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Extracts from the citation honouring Renwick Rose

Extracts from the citation honouring Renwick Rose



Honest, hardworking, committed, patriotic, a revolutionary at heart, gender sensitive, shy and therefore enjoys anonymity, are some of the words which can be used to describe the man whose career as a political and social activist spanned over a period of nearly 40 years and who stood at the helm of WINFA for 20 of those years. He became the advocate of the poor and marginalised, championing the cause of people of the sub-region.{{more}}

A man who has held audiences spellbound wherever he went, due to his unique oratorical skills, he was able to put the farmers, as well other issues, on the agenda of many important fora. This was coupled with his ability to articulate his views through effective writing and protest actions and he attracted the attention of key stakeholders on issues relating to equity and governance.

This introduction relates to no person other than Renwick Ellsworth Adrian Rose, affectionately known as Kamara, who was born in St. Vincent and the Grenadines to humble parents Reynold (a tailor by profession) and Germaine Rose (an early childhood educator) of Stoney Ground, Kingstown.

In the early 70s, his vision for the future political direction of the country begun to take him in another direction, when he began to challenge the status quo (period of Statehood in St Vincent). In 1972, he founded THE BLACK LIBERATION ACTION COMMITTEE (BLAC), a political pressure group, which sought to build consciousness among the masses. Years later, he then founded the Youlou United Liberation Movement (YULIMO) a Socialist group, organizing under the banner of genuine independence, people’s ownership and control. Persons such as the Prime Minister Dr. Ralph Gonsalves and Justice Adrian Saunders were members of the group.

In 1979, YULIMO and two other political groups merged to form the United People’s Movement (UPM), of which Rose was one of the triumvirate who led the Party into General Elections.

During his stint with leftist politics, he helped to build political awareness among the mass of Vincentian people, through various media. He has also brought to the attention of government the many issues that affect the lives of ordinary Vincentians. Renwick always believed in networking with other political groups of similar nature, both regionally and internationally, in order to strengthen the voices of the ‘masses’.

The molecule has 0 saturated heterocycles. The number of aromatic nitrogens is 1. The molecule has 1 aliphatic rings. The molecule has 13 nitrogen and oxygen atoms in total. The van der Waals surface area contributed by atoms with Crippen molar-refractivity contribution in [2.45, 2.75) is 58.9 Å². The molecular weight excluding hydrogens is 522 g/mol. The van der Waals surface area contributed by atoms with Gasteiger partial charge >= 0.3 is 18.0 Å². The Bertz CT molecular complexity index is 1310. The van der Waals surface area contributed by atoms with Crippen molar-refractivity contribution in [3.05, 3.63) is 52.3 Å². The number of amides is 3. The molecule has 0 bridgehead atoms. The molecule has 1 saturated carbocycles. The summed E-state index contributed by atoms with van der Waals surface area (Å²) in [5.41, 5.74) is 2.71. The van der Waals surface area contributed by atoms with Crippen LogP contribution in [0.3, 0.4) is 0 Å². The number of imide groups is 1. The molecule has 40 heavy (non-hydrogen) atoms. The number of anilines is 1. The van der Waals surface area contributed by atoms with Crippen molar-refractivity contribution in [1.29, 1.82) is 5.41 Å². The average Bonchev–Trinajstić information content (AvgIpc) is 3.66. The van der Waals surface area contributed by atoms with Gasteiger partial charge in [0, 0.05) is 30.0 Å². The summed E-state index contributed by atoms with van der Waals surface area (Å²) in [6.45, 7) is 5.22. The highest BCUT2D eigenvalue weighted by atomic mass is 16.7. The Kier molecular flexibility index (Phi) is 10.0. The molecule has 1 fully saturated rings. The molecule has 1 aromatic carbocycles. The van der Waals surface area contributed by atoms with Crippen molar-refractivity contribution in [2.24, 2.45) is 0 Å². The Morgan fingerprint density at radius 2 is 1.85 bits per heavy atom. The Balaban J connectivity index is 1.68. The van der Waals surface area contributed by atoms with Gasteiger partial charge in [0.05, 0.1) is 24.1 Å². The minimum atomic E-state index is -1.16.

As a journalist, he played a significant role in informing the public, having produced several booklets and journals. From 1974 to 1989, Rose managed and edited three newspapers in St. Vincent and the Grenadines: FREEDOM, JUSTICE and JUSTSPORTS and later became a columnist in the NEWS and now the SEARCHLIGHT, as well as making regular contributions in the VINCENTIAN newspaper.

After a decade of voluntary political services, he reentered the world of paid employment. In November 1989, he was employed by the Windward Islands Farmers Association (WINFA) as Programme Officer, where he was responsible for coordinating the farmers’ exchange programme and liaised with the francophone members of WINFA. In 1996, he was appointed Coordinator of the said organization until 2010, when he retired from that position.

Rose is an active proponent of civil society participation in governance and decision-making and is the founding member of the St. Vincent and the Grenadines Civil Society Forum. He currently serves as Chair on the National Economic Social Development Council (NESDEC) in St. Vincent and the Grenadines, which brings together Government, the Private Sector and Civil Society to discuss national economic and social policy issues. Rose also served as Chair of the Non-State Actors (NSA) and on the National Constitutional Review Commission (NCRC), where he played an active role in setting the framework for a proposed New Constitution for St Vincent and the Grenadines.

On the regional scale, he is a Chairman of the Board of Directors of the Caribbean Policy Development Centre (CPDC), an umbrella of regional NGOs and a founding member of the Caribbean Reference Group on Trade(CRG), which is involved in educational and advocacy work on Trade, such as the Cotonou Agreement, WTO issues, FTAA and CSME.

Over the years, Renwick received several awards for his outstanding contribution to development and political processes:

In politics – the Kambui and Samuel John Awards; Sports – Support to the Softball Cricket Association; The News – Media Personality; National Commercial Bank – Pioneer in Nation Building 1997 – 2000; Fairtrade – Langley Park Fairtrade Group – St Vincent and the Grenadines Fairtrade Organization.

His career spanned over 30 years as journalist, social and political activist, and also teacher. He has remained steadfast in his quest for equal rights and justice for all, in particular the rights of women. Regardless of what areas of development in which he became involved, he was committed to building partnerships to achieve strategic change objectives that would give people living in poverty a chance to achieve a sustainable livelihood.